This is an updated version of an article from 2016.
In America, one in ten people over the age of 65 has Alzheimer's Disease. (There are also other types of Dementia, such as Vascular Dementia or Lewy Body Dementia). Since I was the caregiver for my wife, Marty, who had this insidious illness (she passed away in March of 2017), I thought I would share some of my experience in dealing with the medication factor. It was a challenge, to say the least because the meds were being adjusted continuously and frequently changed to something different.
Medicine distribution by the caregiver could be the most critical factor in a person's quality of life. Medications are powerful and, if used as directed, can not only prolong the patient's life but can also help maintain a better quality of life for a more extended period of time. Please note: There is no "magic pill" that cures Alzheimer's Disease.
My first tip is, and I believe this may be the best tip I can give anyone: You called a plumber when you had a broken water pipe, or you have taken your car to an auto mechanic if it keeps on stalling. Naturally, you have called a doctor for a damaged loved one. You need their expertise, and you should expect crisp, clear answers to any questions you may have. Whether or not the patient is your spouse, child, parent, grandparent, or old Aunt Lucille, first and foremost, never be afraid to ask questions, any question.
Alzheimer's Disease presents in three general stages; early-stage (mild), middle-stage (moderate), and late-stage (severe). During the early stages, the patient will still be able to interact with you about the medications they are receiving. However, as time goes by, invariably, these meds will change and increase in dosages. Besides, the patient will start to lose the ability to understand what is going on. That is when your responsibility begins moving into high gear, especially when it comes to med distribution.
Marty suffered from several illnesses. Besides Alzheimer's Disease, she was recovering from cancer (Lymphoma), had A-Fib (Atrial Fibrillation is a leading cause of strokes), hypertension, and a severely broken ankle. This required the involvement of not only her primary care doctor but also an oncologist, a cardiologist, and an orthopedist. They had all prescribed different meds.
What follows seems very simple and straightforward, but some folks are seriously intimidated by being a caregiver. Cooking meals, doing laundry, cleaning the house, or making doctors' appointments requires organizational skills and patience. When you are presented with a bag of various medications, it can be an intimidating experience.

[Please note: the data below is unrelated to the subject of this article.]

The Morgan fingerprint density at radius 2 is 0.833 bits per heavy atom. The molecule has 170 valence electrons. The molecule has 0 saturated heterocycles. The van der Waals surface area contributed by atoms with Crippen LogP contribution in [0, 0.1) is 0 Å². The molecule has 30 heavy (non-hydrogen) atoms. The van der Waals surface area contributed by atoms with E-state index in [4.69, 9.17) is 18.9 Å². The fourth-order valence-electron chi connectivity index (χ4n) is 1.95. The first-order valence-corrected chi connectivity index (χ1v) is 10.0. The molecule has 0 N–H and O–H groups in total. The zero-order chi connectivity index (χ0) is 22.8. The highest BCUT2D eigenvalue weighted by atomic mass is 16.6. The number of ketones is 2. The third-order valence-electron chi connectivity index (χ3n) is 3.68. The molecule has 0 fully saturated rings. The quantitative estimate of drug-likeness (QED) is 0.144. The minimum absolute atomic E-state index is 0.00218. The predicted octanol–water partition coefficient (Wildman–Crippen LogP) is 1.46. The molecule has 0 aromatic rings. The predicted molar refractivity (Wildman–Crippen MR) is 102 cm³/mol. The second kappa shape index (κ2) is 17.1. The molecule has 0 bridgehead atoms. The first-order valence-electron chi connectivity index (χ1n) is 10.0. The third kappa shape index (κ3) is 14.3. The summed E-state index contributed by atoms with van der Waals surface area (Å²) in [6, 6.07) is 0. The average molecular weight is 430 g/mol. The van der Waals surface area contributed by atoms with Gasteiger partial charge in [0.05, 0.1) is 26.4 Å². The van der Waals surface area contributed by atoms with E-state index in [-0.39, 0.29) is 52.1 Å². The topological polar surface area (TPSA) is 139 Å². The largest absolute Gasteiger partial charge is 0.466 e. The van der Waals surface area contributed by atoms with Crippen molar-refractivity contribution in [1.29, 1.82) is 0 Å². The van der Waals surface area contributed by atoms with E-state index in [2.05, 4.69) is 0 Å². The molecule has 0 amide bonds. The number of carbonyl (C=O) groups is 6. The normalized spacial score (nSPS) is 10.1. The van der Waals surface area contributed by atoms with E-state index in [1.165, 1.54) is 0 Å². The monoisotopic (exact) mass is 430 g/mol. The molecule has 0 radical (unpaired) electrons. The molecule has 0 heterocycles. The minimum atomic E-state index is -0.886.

You look in the bag and see a bunch of vials and a packet of paperwork. The paperwork includes individual explanations and descriptions of each of the meds in the bag. Take a breath, stand each vial on the table or counter, and match each one to its corresponding paperwork. The next thing you MUST do for yourself is to purchase a pill box organizer. These are (in my opinion--indispensable). Since I had to distribute meds 4X a day, I bought an organizer that had four rows of seven-day pockets with snap-lock lids. I also had an organizer that had two rows of seven pockets, which I used for vitamin supplements.
The next step is to make a list of every one of the meds. Check the dosage of each, and how many times a day it is supposed to be given. (FYI--the letter X denotes times per day, so a 3X means three times a day). I entered my list into a word.doc format and stored it in my computer. This way, it was easy to update as the prescriptions were often being updated. I also printed copies out and always had one with me when visiting one of the doctors or making a visit to the hospital. They always asked for the kinds of medications the patient was taking as they compared it to their list.
Once a week, usually on a Saturday evening, I would clear the table and spread the medicine vials out. After several weeks I began to know exactly where everything was supposed to go. For example, Furosemide (a water pill, aka Lasix) could only be given on Monday, Wednesday, and Friday; Coumadin (a blood thinner, was given in doses of 6mg 4X a week and 7.5 mg 3X a week). The pillbox organizer made it quite simple to separate these meds properly into their designated days.
Once the pillbox organizer was filled, I was ready for the week ahead. When Sunday morning came the routine started all over. I just had to open the Sunday morning box and take out those pills and give them to my patient. Trust me, organizing medications for the week ahead is crucial to keeping them in order, dispensing them, and keeping track of what meds were given.
Final suggestion; Pray and never lose faith. For the caregiver, that is the best medicine of all.
copyright ©Larry Peterson 2020 (originally 2016)